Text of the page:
Increase in profitability
Once Traded
          Aura of reliability
          Accuracy in reporting  financial data
World’s  Equity Market Capitalization
The total market capitalization of all publicly traded companies in the world was
          At year-end 2006: $52 trillion
          US$51.2 trillion in January 2007
          Rose as high as US$57.5 trillion in May 2008
          Dropped below US$50 trillion in August 2008
          US$40 trillion in September 2008.
          Almost 83% of the market capitalization is accounted for by the market capitalization of the developed world.
          The other 17% is accounted for by the market capitalization of developing countries in “emerging markets”.
          Latin America
          Eastern Europe
International Equity Market Benchmarks
  Equity Market Benchmarks
  An index of stocks from a particular country (or region) is used to measure or gauge the activity and performance of that country’s (or region’s) equity market(s).
  Morgan Stanley Capital International (MSCI) World Index
  Market –value weighted index of 2,600 share issues of major corporations worldwide.
  Also many regional indices, emerging market indices.
  Dow Jones also provides indices for world regions.
  World Equity Benchmark Shares (WEBS)
  Country-specific baskets of stocks designed to replicate the country indexes of 20 countries and 3 regions.
  WEBS are subject to U.S. SEC and IRS diversification requirements.
  Low cost, convenient way for investors to hold diversified investments in several different countries.

Trading in International Equities
  During the 1980s world capital markets began a trend toward greater global integration.
  Diversification, reduced regulation, improvements in computer and communications technology, increased demand from MNCs for global issuance.
Cross-Listing of Shares
  Cross-Listing refers to a firm having its equity shares listed on one or more foreign exchanges.
  The number of firms doing this has exploded in recent years.
  It expands the investor base for a firm.
  Establishes name recognition for the firm in new capital markets, paving the way for new issues.
  May offer marketing advantages.
  May mitigate possibility of hostile takeovers.
Global Depository Receipts
A receipt issued by a bank as evidence of ownership of one or more shares of the underlying stock of a foreign corporation that the bank holds in trust. The advantage of the GDR structure is that the corporation does not have to comply with all the issuing requirements of the foreign country where the stock is to be traded.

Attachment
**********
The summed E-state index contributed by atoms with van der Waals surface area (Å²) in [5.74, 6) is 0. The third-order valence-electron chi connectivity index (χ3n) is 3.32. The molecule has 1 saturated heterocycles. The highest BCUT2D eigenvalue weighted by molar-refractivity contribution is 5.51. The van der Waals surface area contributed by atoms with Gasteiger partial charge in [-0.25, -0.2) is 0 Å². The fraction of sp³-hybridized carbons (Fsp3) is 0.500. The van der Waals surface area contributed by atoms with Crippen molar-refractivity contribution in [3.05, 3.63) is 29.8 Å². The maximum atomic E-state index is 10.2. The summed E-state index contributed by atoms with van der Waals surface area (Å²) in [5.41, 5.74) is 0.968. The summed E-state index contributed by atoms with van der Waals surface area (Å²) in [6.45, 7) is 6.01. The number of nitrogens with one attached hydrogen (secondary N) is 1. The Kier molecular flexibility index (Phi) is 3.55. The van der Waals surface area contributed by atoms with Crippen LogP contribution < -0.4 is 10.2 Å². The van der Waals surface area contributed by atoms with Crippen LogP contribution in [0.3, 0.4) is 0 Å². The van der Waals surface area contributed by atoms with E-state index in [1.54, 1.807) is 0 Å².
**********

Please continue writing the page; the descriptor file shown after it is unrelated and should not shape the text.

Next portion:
American Depository Receipts
  American depository receipts (ADRs) are certificates that represents the number of foreign shares that are deposited at a U.S. bank.
  Bank of New York is the main depository bank
  The bank serves as a transfer agent for the ADRs
  There are many advantages to trading ADRs as opposed to direct investment in the company’s shares:
  ADRs are denominated in U.S. dollars, trade on U.S. exchanges and can be bought through any broker.
  Dividends are paid in U.S. dollars.
  Most underlying stocks are bearer securities, the ADRs are registered.
American Depository Receipts
  Level 1 ADRs
-          OTC
-          Easiest, least expensive and least regulated way for foreign companies to market ADRs in USA
-          Requires minimal SEC registration
-          Cannot be used to raise new capital
  Level 2 ADRs
-          Sold on Nasdaq, NYSE and AMEX
-          Stricter SEC requirements
-          More liquid than Level 1 ADRs
  Level 3 ADRs
-          Are used to raise new equity capital in US markets.
-          Stricter requirements than Level 1 and Level 2 ADRs.
Global Registered Shares
  DaimlerChrysler AG is a German firm, whose stock trades as a GRS.
  GRS are one share traded globally, unlike ADRs, which are receipts for banks deposits of home-market shares and traded on foreign markets.
  They trade in both dollars and euros.
  All shareholders have equal status and voting rights.
Factors Affecting International Equity Returns
  Macroeconomic Factors
  International monetary variables (such as Interest rate differentials, change in domestic inflation expectations)  have only weak influence on equity returns in comparison to domestic variables. (Solnik 1984)
  Exchange Rates
  Changes in exchange rates generally explain a larger portion of the variability of foreign bond indexes than foreign equity indexes, but that some foreign equity markets are more exposed to exchange rate changes than are the respective foreign bond markets. (Adler and Simon, 1986)
  Cross-correlations studies among major stock markets and exchange markets are relatively low but positive. The exchange rate changes in a given country reinforce the stock market movements in that country as well as in the other countries examined. (Eun and Resnick, 1988)
  Industrial Structure
  Studies examining the influence of industrial structure on foreign equity returns are inconclusive.
International Development Institutions
  Agencies that Facilitate International Flows
  International Monetary Fund (IMF)
  World Bank Group
  World Trade Organization (WTO)
  Bank for International Settlements (BIS)
  Regional Development Agencies